By the numbers, pharma’s usage of the social media to drive corporate, brand and disease management objectives has never been greater. But how robust are pharma’s channels and programs on Facebook, YouTube, Twitter and other networks?

Consider a few table stakes for digital communication generally:

  • Tell the whole truth and nothing but
  • If applicable, open comments but police spam and abuse (a concept FB now enforces for all unbranded health pages).
  • Support the brand you have while you build the one you want.
  • Stratify messages, channels and audiences to support that strategy.
  • Develop and monitor KPIs, some qualitative. It’s not just about the money.

Now consider a few typical characteristics of pharma social media content these days:

  • Primarily perkily positive — disease is presented as a barrier to be overcome much more often than as a real constraint on function, while interventions are cast as white knights with few down sides. It’s a “can’t wait for you to join our exclusive club” vibe.
  • Posts and tweets are PR, event and re-transmission-driven, with very little original or de novo insight.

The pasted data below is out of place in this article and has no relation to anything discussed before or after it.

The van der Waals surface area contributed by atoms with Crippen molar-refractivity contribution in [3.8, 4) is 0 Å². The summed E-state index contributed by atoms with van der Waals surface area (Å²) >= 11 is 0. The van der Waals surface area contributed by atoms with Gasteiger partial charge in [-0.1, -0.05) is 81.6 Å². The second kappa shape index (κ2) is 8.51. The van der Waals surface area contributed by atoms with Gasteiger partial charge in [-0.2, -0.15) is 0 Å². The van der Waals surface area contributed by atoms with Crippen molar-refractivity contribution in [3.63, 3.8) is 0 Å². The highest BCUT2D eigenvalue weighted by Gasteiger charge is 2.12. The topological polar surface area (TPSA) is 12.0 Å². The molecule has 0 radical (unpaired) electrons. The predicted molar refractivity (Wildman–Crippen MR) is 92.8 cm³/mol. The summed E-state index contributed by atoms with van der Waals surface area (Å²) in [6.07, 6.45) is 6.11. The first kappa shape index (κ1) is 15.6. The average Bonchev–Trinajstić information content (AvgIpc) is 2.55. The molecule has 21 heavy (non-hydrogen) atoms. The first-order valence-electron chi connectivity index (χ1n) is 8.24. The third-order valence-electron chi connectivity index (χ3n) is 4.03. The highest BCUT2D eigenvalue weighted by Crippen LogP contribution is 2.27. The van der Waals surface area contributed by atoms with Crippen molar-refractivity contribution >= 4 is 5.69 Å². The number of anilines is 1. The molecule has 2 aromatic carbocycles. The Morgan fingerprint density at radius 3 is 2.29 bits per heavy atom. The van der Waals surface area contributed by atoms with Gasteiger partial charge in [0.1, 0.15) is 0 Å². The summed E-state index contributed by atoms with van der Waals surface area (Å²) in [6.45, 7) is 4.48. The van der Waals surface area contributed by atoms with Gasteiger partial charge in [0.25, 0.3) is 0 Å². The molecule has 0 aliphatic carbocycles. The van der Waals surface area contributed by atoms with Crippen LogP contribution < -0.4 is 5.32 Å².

• User-generated content is more scrutinized and filtered to avoid reportable AEs than to spawn new functionality or additional topics
  • The editorial “we” is used to denote the company sponsor, top-down, not sufferers or caregivers.

Now consider the raw potential of digitally-enabled disease management. Manufacturers crowd-source new therapy options while sufferers engage in DIY trials, with data publicly available.  Clinicians monitor patients via implants, smart phones and freestanding machines. Population-based  warning systems via Twitter and GPS-aware applications can save more lives much faster than the evening TV news.

Can pharma PR in 140 characters keep up? It could be closer.

FDA’s recent social media guidelines shed regulatory light only on the transmission of off-label information, a small minority of discussions and, for patients, a distinction that is rarely made.

So the ball is back in industry’s court for now. Time to frame network involvement in concert with patients, clinicians and caregivers throughout the social Web.